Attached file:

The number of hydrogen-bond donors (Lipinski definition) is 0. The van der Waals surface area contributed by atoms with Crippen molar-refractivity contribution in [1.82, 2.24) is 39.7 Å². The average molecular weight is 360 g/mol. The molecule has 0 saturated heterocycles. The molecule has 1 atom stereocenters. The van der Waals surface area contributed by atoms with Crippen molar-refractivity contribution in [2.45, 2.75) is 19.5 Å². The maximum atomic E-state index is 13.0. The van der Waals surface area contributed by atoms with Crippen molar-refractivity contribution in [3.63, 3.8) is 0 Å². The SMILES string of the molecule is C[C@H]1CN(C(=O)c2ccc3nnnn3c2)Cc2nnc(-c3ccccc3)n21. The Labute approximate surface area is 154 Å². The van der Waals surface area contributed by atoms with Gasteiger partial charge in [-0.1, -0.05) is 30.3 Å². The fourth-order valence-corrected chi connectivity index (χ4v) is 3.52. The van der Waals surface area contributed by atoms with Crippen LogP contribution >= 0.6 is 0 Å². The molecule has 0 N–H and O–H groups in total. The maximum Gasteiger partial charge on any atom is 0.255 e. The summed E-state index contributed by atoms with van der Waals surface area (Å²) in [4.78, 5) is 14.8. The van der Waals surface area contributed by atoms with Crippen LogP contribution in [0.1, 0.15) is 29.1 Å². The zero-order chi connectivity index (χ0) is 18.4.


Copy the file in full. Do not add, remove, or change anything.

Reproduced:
The number of hydrogen-bond donors (Lipinski definition) is 0. The van der Waals surface area contributed by atoms with Crippen molar-refractivity contribution in [1.82, 2.24) is 39.7 Å². The average molecular weight is 360 g/mol. The molecule has 0 saturated heterocycles. The molecule has 1 atom stereocenters. The van der Waals surface area contributed by atoms with Crippen molar-refractivity contribution in [2.45, 2.75) is 19.5 Å². The maximum atomic E-state index is 13.0. The van der Waals surface area contributed by atoms with Crippen molar-refractivity contribution in [3.63, 3.8) is 0 Å². The SMILES string of the molecule is C[C@H]1CN(C(=O)c2ccc3nnnn3c2)Cc2nnc(-c3ccccc3)n21. The Labute approximate surface area is 154 Å². The van der Waals surface area contributed by atoms with Gasteiger partial charge in [-0.1, -0.05) is 30.3 Å². The fourth-order valence-corrected chi connectivity index (χ4v) is 3.52. The van der Waals surface area contributed by atoms with Crippen LogP contribution >= 0.6 is 0 Å². The molecule has 0 N–H and O–H groups in total. The maximum Gasteiger partial charge on any atom is 0.255 e. The summed E-state index contributed by atoms with van der Waals surface area (Å²) in [4.78, 5) is 14.8. The van der Waals surface area contributed by atoms with Crippen LogP contribution in [0.1, 0.15) is 29.1 Å². The zero-order chi connectivity index (χ0) is 18.4.